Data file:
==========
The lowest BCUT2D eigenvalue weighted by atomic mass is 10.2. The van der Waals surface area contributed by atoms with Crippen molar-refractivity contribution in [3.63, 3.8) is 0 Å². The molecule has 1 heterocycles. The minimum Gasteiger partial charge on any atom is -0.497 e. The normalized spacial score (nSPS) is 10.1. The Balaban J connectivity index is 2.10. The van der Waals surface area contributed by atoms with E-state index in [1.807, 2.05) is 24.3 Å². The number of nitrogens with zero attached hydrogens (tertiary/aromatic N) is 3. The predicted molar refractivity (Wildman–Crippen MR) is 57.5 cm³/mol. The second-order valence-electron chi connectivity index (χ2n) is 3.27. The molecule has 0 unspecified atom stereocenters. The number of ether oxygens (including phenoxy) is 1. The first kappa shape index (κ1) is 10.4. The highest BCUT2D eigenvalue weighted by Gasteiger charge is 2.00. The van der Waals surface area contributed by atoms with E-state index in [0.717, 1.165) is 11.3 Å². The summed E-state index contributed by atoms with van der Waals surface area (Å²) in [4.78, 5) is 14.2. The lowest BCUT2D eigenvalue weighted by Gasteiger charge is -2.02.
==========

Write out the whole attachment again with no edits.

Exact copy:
The lowest BCUT2D eigenvalue weighted by atomic mass is 10.2. The van der Waals surface area contributed by atoms with Crippen molar-refractivity contribution in [3.63, 3.8) is 0 Å². The molecule has 1 heterocycles. The minimum Gasteiger partial charge on any atom is -0.497 e. The normalized spacial score (nSPS) is 10.1. The Balaban J connectivity index is 2.10. The van der Waals surface area contributed by atoms with E-state index in [1.807, 2.05) is 24.3 Å². The number of nitrogens with zero attached hydrogens (tertiary/aromatic N) is 3. The predicted molar refractivity (Wildman–Crippen MR) is 57.5 cm³/mol. The second-order valence-electron chi connectivity index (χ2n) is 3.27. The molecule has 0 unspecified atom stereocenters. The number of ether oxygens (including phenoxy) is 1. The first kappa shape index (κ1) is 10.4. The highest BCUT2D eigenvalue weighted by Gasteiger charge is 2.00. The van der Waals surface area contributed by atoms with E-state index in [0.717, 1.165) is 11.3 Å². The summed E-state index contributed by atoms with van der Waals surface area (Å²) in [4.78, 5) is 14.2. The lowest BCUT2D eigenvalue weighted by Gasteiger charge is -2.02.